A laboratory of the human psyche: two exhibits by a much-discussed visual artist that employ unique forms of narration
Meiro Koizumi explores human psychology through video themed around inner memory and emotion. His work has been called “theatrical,” surely because he takes the performance of characters and a theatrical situation he presents to them, and just films the results. And yet, at the moment when something not the intended role appears and takes on the form of the character, it transcends the frame of performance and transforms the work into a bizarre psychological drama that attracts excess. In this sense, Koizumi’s work may be called a ritual of spiritualism through the medium (both a type of media and a psychic) of video.
This exhibition comprises two works selected on the titular theme of confessions. As a filmmaker and quasi-theater director, Koizumi does not stop only at revealing individual secrets but shows the process of the spirits of emotion and memory transferring to others.
In the State of Amnesia was made with a man who suffered brain damage from a traffic accident at the age of 21 and has since lived with memory impairment. Koizumi instructs the man to memorize and read aloud testimony related to the trauma of a Japanese soldier. The installation consists of two videos: a reproduction of the testimony and an abstract scene of the mental landscape. Showing emotions that cannot be seen and voices that are unvoiced, it questions how human memory can or cannot be related by or to someone.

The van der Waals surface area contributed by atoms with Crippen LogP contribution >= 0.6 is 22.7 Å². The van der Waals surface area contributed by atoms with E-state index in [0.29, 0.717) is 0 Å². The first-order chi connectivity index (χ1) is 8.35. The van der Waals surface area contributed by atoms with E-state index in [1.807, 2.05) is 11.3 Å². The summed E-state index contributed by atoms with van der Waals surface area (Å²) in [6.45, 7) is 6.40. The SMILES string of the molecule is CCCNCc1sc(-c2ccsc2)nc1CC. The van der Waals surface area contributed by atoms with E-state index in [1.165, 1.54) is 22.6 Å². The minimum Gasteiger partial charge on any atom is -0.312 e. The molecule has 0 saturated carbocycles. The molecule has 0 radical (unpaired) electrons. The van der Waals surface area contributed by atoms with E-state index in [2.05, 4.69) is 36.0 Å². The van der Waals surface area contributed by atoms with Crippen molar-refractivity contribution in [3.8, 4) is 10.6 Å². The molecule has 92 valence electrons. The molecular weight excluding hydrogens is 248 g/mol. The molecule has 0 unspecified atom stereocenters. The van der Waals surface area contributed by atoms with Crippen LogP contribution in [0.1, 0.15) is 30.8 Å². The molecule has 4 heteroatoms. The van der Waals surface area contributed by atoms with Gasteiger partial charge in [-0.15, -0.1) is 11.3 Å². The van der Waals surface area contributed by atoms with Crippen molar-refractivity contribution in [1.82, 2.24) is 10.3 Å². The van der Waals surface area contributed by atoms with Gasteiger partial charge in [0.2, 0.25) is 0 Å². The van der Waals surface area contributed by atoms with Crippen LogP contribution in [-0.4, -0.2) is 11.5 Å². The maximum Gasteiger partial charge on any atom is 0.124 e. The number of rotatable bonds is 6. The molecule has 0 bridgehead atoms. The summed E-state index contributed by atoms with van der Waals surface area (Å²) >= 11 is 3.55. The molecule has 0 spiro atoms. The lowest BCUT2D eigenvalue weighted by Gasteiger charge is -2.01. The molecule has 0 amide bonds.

On the other hand, Death Poem for a City comprises images of the urban landscape and interviews with six anonymous individuals recruited by Koizumi on Facebook. Wearing masks, these unidentified people are encouraged by Koizumi to express their innermost feelings that they would never say in front of others. However, their voices are then dubbed over with the various noises of Tokyo, and played as sounds isolated from the meaning of the words or the feelings embedded in them. By suspending the agency of speech in this way, the madness latent in the city emerges.
These two video installations give the viewer a sense that the memories and emotions that anchor their own identity become ambiguous. This exhibition brings to the fore Koizumi’s idiosyncratic method of amplifying reality by having other bodies possess voices.
October 28 (Sat) −November 27 (Sun)
Open every day
North and South Gallery, Kyoto Art Center
546-2, Yamabushiyama-cho, Nakagyo-ku, Kyoto
5 min. walk from Exit 22 or 24, Shijo Station, Kyoto Municipal Subway, Karasuma Station, Hankyu Line